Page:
There is a big difference between merely opinionated journalism and sheer propaganda. Although some modern-day broadcasts, such as Al Jazeera or MSNBC, possess an editorial bias towards a certain point-of-view, they do in fact, they do broadcast actual News with objectivity and journalistic integrity as well as presenting a balanced mix of opinions. On the other hand, Nazi TV's sole purpose was propaganda and only propaganda (more along the lines of the modern-day 24-hr "news" networks such as al Zawraa or Fox News Channel). All programs were filtered through Hitler and Goebbels, and, along with the Nazi owned press, were the only sources of "information" available to the "volk" under Hitler's rule. This had the desired effect of keeping the people uninformed and ignorant. (Think how ignorant American would be, today, if they relied on FNC as their only source of "information" and you will get an idea of just how powerful TV was as a weapon in Hitler's arsenal. Fortunately, here in America, we can change the channel. Germans did not have that luxury in the 1930s).
Beyond political motivation for offering TV broadcasts in the first place, the development of televison as a new technology is also very interesting. A portion of this documentary covers this topic.
As the documentary explains, the crude nature the new technology made live broadcasts very difficult to produce. Live broadcasts were of very poor quality. Indoor (studio based) broadcasts were limited to a very small, and uncomfortable room and the results were always unsatisfactory. The rare broadcasts of outdoor events were of poor quality, as well.
Since the crude technology of the time made live broadcasts difficult and limited, most programs were put onto film first and broadcast later. While the live broadcasts have been lost, an archive of the filmed programs has been found. This DVD documentary offers an interesting selection of excerpts from these programs, including a musical entertainment show with a definite, underlying agenda; man-in-the-street interviews; sporting events (highlighting Aryan superiority); and some seemingly innocuous entertainments with both subliminal as well as blatant racial themes.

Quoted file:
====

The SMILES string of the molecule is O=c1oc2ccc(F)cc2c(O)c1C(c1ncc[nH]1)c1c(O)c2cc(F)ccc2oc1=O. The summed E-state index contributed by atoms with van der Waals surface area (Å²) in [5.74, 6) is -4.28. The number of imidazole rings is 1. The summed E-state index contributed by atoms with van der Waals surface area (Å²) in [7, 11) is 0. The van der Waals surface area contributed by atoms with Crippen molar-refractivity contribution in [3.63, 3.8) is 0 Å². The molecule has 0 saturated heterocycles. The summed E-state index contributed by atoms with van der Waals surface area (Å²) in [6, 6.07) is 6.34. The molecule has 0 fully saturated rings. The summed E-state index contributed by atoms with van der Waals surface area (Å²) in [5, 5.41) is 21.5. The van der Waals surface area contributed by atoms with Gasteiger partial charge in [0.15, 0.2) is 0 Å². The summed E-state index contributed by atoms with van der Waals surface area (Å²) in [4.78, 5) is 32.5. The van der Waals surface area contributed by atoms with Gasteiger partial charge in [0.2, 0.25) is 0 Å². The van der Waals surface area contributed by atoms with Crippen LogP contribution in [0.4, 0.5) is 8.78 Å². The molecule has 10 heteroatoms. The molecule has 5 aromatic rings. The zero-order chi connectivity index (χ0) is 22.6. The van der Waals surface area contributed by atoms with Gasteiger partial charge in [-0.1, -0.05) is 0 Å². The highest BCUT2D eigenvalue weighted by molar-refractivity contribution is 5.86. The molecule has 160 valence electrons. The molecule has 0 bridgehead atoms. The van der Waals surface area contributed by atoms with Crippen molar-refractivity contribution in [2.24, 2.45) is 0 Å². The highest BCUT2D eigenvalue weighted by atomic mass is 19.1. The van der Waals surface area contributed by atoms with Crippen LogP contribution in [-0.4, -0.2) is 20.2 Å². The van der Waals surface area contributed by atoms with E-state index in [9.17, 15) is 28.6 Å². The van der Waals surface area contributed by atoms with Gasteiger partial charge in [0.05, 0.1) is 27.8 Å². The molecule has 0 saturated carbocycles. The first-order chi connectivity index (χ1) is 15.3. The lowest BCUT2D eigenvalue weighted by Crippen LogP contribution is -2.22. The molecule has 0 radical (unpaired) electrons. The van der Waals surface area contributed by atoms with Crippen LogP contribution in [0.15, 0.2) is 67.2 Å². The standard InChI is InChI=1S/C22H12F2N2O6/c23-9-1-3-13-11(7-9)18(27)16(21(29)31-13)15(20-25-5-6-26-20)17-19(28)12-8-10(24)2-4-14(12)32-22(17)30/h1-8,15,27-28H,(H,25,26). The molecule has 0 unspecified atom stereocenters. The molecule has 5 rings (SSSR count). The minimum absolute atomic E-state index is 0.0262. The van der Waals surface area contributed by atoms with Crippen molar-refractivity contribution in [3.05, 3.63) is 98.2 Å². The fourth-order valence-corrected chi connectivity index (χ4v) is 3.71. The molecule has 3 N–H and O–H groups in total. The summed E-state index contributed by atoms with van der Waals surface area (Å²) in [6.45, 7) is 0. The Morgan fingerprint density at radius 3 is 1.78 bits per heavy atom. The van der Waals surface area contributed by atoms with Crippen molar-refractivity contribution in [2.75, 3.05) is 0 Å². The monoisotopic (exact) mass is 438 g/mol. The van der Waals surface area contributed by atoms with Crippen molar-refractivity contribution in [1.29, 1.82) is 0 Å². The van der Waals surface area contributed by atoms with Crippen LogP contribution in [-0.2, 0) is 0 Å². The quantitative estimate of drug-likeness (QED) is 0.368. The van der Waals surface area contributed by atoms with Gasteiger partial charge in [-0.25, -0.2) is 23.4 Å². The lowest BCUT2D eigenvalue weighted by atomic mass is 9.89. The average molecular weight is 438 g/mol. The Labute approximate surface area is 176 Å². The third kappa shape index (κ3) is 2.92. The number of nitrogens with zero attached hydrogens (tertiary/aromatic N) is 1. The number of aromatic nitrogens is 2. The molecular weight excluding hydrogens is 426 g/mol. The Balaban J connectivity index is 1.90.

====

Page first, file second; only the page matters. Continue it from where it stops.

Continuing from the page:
With our current knowledge of the truth about that dark time, watching this documentary can be chilling at times. But it's a very entertaining and informative look at this period as well as an indication of how easily TV can be turned into a weapon. The technology of television broadcasting has reached levels they could only dream about in the mid-20th century, and the range of programming is vast. However, television as propaganda continues to thrive today and the parallels between television under the Third Reich and modern broadcast propaganda (al Qaeda's 24-hr television station, al-Zawraa in the Middle East and Ruppert Murdoch's FNC in North America, just to name two) are startling.
This is an important and thought provoking documentary that any student of history, psychology, propaganda, politics or broadcasting should not miss.
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Some recommended related Videos and Books:
FINAL ENTRIES 1945: THE DIARIES OF JOSEPH GOEBBELS
Doctor Goebbels: His Life & Death
The Third Reich in Power, 1933-1939
The Third Reich: Politics and Propaganda
The Architect: Karl Rove and the Dream of Absolute Power
Machiavelli's Shadow: The Rise and Fall of Karl Rove
Media Control, Second Edition: The Spectacular Achievements of Propaganda (Open Media)
Outfoxed: Rupert Murdoch's War on Journalism - Fox Attacks Special Edition
The Box: An Oral History of Television, 1929-1961
Nazi TV way back when
E. D. Deuss | Phoenix, AZ | 11/30/2008
(4 out of 5 stars)
"I thought this DVD, (Television Under the Swastika) was very well handled. My only real complaint was that it was not anywhere near long enough! They had thousands of feet of film to possibly use, so I think that cutting all down to about an hour is just too much! The quality of what they did use was great, and the narration was very good. It was good of them to include English sub-titles so we could actually understand what was being said. I recommend it, though it could have been a lot longer."